How often has neurodiversity in the workplace been discussed at your Wednesday management meeting? Well, I'm suggesting that you bring it up. It is estimated that 1 in 88 individuals have an Autism spectrum Disorder (ASD), and approximately 200k teenagers with ASDs will reach working age in the next five years.

It's time to expand the definition of 'fit' in the workplace

We seem to have worked out how to accommodate most of the visible and invisible disabilities employees have that are protected by the ADA. I say 'seem to have' for two reasons. For one, every day that statement is proved wrong on multiple occasions, and second, workplaces have not fully embraced neurodiversity in the talent pool.

Neurodiversity is a concept where neurological differences are to be recognized and respected as any other human variation. These differences can include those labeled with Dyspraxia, Dyslexia, Attention Deficit Hyperactivity Disorder, Dyscalculia, Autistic Spectrum, Tourette Syndrome, and others. - The National Symposium on Neurodiversity at Syracuse University

Education has gotten better at providing supports that enable people with ASDs to succeed academically. However, academic success has not translated to adult independence for many, and unemployment and underemployment remain high among adults with ASDs.

It's likely some neuroatypical employees are already employed at your company, and since the disabilities they have are largely invisible, they may not have disclosed them and you may not be aware. They may or may not need reasonable accommodations on the job to meet or exceed employer expectations. In some cases, like with Autism Spectrum Disorders (ASD), there may be behavioral differences that traditionally have seemed outside the parameters of typical 'fit' in your organization, and therefore neuroatypical candidates may not be making it past the phone screen or first interview.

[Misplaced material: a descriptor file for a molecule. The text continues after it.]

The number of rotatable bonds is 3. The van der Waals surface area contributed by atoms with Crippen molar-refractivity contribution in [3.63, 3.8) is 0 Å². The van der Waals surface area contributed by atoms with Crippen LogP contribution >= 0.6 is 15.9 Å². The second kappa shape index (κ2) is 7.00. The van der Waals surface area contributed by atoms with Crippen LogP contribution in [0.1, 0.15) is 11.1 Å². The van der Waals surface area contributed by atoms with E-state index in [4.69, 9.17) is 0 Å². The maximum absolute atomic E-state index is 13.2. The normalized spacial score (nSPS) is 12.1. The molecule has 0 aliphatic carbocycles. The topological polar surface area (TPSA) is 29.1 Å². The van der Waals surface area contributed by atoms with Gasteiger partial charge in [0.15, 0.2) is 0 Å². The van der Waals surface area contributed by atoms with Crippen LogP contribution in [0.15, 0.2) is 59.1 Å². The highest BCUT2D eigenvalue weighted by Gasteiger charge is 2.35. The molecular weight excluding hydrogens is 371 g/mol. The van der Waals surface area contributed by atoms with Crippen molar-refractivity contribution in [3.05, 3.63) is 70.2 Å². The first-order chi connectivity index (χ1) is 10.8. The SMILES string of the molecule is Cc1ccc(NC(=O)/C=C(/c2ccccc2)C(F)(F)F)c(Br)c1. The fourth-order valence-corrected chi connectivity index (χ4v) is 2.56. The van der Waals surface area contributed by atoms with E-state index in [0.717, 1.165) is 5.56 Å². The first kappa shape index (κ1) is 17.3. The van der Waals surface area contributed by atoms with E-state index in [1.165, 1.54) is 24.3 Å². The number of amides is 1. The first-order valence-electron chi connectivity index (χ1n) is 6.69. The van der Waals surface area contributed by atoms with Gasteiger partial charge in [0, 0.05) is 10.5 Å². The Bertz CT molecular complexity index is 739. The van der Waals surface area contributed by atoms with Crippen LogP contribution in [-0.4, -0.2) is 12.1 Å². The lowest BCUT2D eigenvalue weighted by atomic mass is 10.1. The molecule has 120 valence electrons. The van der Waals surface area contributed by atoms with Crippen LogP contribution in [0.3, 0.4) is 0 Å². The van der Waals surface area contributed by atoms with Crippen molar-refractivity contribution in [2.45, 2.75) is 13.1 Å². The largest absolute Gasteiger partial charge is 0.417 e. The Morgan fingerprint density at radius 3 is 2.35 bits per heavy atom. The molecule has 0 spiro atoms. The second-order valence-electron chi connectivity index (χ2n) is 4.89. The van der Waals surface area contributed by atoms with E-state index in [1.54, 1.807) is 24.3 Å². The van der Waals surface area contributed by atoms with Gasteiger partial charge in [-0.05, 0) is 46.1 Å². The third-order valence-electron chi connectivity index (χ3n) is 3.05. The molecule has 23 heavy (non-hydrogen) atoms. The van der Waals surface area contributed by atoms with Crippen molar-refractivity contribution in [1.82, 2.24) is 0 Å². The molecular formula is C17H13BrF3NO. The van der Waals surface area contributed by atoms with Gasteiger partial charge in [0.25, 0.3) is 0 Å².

The behavioral and perceptual characteristics these individuals have commonly result in sensory sensitivities like extreme discomfort with loud noises, sensitivity to certain types of lighting, or physical contact. There may be difficulties with motor skills that impact activities requiring high levels of physical coordination. Lack of acuity in non-verbal communication like tone of voice and body language can significantly interfere with understanding others and developing relationships, and executive functioning challenges can affect initiating, prioritizing, and completing tasks. People with ASDs often possess social awkwardness and underdeveloped soft skills.

These differences are not difficult to accommodate for (and frankly, remember the part about the ADA) and it's important to note that employes with ASDs often bring very desirable attributes to the table like focus, attention to detail, excellent memory, unconventional ways of thinking, insight and creativity.

We need to rethink this.

Want to learn about reasonable accommodations that could be effective for employees with an Autism Spectrum Disorder? Check out these ideas from Job Accommodation Network.



Leave a Reply